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Honeybee News

New campaign to save bees from pesticides

In 2013 neonicotinoid pesticides were temporarily banned in Europe due to a 'high acute risk' to honey bees. An environmental organization wishes the matter to be extended to a complete ban.

Genetic variety of the bumblebee mapped for first time

New research has examined the genome of two different species of bumblebee. The bees play an important role in pollination and are commercially important. The study reveals insights into the ecology of the bee.

Sweet new hair loss treatment

Hokkaido - Propolis, a natural product used by honeybees to repair their hives, stimulates hair growth in shaved mice. This is the first step towards creating a remedy for follically challenged people.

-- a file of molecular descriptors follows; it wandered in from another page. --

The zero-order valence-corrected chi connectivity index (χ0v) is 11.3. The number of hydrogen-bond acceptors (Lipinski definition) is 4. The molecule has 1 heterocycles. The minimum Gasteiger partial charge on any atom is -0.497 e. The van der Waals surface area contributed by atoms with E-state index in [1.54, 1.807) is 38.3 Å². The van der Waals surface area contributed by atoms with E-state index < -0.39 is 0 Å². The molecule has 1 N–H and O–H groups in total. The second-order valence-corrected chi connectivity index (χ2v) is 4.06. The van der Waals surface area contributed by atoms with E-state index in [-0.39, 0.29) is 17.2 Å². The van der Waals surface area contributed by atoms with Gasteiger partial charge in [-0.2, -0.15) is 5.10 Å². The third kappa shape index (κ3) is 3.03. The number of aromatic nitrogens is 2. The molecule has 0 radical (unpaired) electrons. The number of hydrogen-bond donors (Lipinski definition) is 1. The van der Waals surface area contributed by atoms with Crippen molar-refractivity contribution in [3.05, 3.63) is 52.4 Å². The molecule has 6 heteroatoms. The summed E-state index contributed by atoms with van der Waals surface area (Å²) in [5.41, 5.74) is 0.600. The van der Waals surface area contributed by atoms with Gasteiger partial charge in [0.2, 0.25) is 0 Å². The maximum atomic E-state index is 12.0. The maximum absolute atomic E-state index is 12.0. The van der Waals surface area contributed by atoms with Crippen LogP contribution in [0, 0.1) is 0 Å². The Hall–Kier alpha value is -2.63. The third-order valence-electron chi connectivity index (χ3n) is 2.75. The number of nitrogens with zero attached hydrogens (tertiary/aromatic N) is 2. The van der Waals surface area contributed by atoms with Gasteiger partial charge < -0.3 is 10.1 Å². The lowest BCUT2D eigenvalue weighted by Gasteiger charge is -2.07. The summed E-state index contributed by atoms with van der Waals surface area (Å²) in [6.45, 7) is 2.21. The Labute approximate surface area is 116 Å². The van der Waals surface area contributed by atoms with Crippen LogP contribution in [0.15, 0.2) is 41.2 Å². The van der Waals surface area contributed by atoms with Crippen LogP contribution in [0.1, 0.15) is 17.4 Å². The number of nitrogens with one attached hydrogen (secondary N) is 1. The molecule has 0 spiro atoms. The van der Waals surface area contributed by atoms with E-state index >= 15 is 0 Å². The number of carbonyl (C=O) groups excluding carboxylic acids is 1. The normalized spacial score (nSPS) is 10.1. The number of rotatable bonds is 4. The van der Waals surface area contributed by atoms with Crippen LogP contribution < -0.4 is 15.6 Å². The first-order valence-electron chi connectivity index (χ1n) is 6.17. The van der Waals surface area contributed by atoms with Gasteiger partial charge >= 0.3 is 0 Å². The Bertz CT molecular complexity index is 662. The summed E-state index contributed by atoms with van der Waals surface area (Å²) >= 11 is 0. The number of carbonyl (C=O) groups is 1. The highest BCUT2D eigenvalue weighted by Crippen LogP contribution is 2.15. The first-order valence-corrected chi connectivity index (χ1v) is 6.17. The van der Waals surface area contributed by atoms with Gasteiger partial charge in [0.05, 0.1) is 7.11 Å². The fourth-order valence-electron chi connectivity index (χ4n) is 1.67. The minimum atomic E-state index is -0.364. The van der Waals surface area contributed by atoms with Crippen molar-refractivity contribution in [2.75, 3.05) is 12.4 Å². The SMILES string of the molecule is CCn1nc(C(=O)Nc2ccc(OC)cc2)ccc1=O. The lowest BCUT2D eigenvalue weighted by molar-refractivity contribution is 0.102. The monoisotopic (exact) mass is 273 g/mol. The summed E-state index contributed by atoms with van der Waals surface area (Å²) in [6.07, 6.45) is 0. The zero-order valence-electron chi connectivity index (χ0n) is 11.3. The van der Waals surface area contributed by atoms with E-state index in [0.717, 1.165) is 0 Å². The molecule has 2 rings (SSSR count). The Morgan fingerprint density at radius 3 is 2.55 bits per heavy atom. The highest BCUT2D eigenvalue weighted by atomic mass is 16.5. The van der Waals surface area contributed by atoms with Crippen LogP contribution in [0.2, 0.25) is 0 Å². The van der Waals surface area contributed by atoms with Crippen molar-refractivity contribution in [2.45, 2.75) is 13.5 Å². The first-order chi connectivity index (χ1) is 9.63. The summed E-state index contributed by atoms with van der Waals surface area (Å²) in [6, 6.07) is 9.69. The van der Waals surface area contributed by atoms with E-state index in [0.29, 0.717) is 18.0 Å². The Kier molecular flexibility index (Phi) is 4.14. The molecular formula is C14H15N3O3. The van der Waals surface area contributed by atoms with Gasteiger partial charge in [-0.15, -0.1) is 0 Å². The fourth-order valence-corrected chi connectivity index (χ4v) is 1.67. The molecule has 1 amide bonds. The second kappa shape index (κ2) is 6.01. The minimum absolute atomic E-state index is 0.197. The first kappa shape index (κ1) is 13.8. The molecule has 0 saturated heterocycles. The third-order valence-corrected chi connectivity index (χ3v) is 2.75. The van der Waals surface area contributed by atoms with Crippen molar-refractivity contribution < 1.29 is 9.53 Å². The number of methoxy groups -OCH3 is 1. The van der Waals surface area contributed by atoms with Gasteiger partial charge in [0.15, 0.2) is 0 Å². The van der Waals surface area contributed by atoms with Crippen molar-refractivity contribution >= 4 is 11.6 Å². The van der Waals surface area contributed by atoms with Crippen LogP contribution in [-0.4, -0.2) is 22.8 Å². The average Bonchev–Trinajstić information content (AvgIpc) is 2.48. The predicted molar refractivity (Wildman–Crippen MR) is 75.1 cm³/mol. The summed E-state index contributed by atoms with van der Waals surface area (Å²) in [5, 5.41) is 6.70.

Fighting honeybee pathogens

A new biological treatment for bacterial and fungal pathogens that are killing honeybees and bats in record numbers is being examined. The treatment is, surprisingly, a bacterium.

Honeybee population continues to decline

A recent report in the New York Times says that honeybee populations continue to suffer significant decline with over 40 percent loss of beehives.

Hive die-off in Canada linked to Varroa mites

Guelph - A University of Guelph researcher, Professor Ernesto Guzman has identified a distinctly Canadian cause of honeybee hive die-off. In the United States hives are found empty in the spring, in Canada they are full of bee cadavers.

Honeybees' DNA reveals 'human' side

Honeybees are less closely related to other insects than once thought and are nearer, in one respect at least, to humans than flies.

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Honeybee Image

Savannah  Ga. — Honeybee busy at work in Camellia bush s flower
Savannah, Ga. — Honeybee busy at work in Camellia bush's flower
Honeybee busy at work in Camellia bush s flower.  Savannah  Ga.  January 2013
Honeybee busy at work in Camellia bush's flower. Savannah, Ga. January 2013

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